Battle rages for Libya's capital, airport bombed

Battle rages for Libya's capital, airport bombed

The only functioning airport in Tripoli has been attacked by a fighter jet as clashes in the Libyan capital continue, Reuters reported on Monday.

The country has been torn by violence, political instability and power struggles since long-time ruler Muammar Gaddafi was deposed and killed in 2011.

The worldwide body has also said its call for a humanitarian truce has been ignored and emergency services said they had not been able to enter the areas where fighting was taking place.

A cease-fire is imperative to ensure that civilians trapped in fighting around the Libyan capital can escape to safer areas and that the wounded can be evacuated, he said.

The LNA said it had carried out its first air raid on a Tripoli suburb. "It conducted a very successful operation to secure the airport road (to city centre)", he added.

Meanwhile, fighting was underway Monday at Tripoli's former worldwide airport, some 24 kilometers (15 miles) south of the city.

Unity government health minister A'hmid Omar told Libya's Al-Ahrar television station late Sunday that around 50 people had been wounded along with those killed.

Speaking at the EU's foreign ministers meeting in Luxembourg, Mogherini said all sides in the recent surge in fighting should "go back to the negotiating table under the auspices of the U.N".

On Sunday, April 7, Russian Federation blocked proposals for the council to adopt a formal statement, instead insisting that all Libyan forces be urged to stop fighting, diplomats said. It gave no details.

Mitiga airport, in the eastern quarter of Tripoli, was shuttered after it was attacked by Haftar's so-called Libyan National Army (LNA).

Forces with the Tripoli government have announced an operation to defence the capital called "Volcano of Anger".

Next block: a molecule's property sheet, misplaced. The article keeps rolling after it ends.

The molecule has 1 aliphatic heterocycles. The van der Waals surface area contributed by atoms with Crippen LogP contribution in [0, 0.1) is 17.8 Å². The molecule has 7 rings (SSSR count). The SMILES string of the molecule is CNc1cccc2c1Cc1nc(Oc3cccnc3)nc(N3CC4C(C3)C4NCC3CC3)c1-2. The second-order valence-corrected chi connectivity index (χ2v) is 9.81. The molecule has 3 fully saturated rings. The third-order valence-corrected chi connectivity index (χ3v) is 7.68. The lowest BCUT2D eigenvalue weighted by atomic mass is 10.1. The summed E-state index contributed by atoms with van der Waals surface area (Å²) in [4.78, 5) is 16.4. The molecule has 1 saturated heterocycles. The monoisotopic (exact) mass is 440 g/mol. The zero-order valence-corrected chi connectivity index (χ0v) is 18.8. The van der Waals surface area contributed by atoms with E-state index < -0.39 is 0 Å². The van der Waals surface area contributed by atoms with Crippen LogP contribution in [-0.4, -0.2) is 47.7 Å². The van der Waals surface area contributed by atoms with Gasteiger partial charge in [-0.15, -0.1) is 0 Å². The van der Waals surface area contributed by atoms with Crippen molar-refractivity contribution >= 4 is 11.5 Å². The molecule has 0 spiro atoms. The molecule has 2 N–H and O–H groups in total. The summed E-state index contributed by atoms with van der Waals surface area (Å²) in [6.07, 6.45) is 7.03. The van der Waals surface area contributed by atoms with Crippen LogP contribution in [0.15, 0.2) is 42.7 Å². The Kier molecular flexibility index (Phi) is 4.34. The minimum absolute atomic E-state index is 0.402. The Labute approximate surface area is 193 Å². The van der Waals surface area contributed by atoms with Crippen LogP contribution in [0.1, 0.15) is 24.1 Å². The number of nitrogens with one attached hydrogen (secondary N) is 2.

Lawless since Gaddafi was toppled by rebels backed by North Atlantic Treaty Organisation air strikes, Libya has become the transit point hundreds of thousands of migrants trekking across the Sahara with the objective of reaching Europe across the Mediterranean Sea.

Haftar enjoys the backing of Egypt and the United Arab Emirates, which see him as a bulwark against Islamists and have supported him militarily, according to UN reports.

"We assure you that the LNA will be embraced by the residents of Tripoli".

Eastern Libyan forces tried to push towards the center of Tripoli on April 8 after their easy desert advance hit a tougher urban phase, with deaths and displacements mounting despite Western appeals for a truce and a return to a peace plan. But gaining control of Tripoli - the ultimate prize for Haftar's eastern parallel government - would be far more complicated.

But the government of Prime Minister Fayez al-Serraj has armed groups arriving from nearby Misrata to help block the LNA. Misrata is known for a spirit of resisting "old regime" figures, developed during 2011 when pro-Gaddafi forces besieged it for three months.

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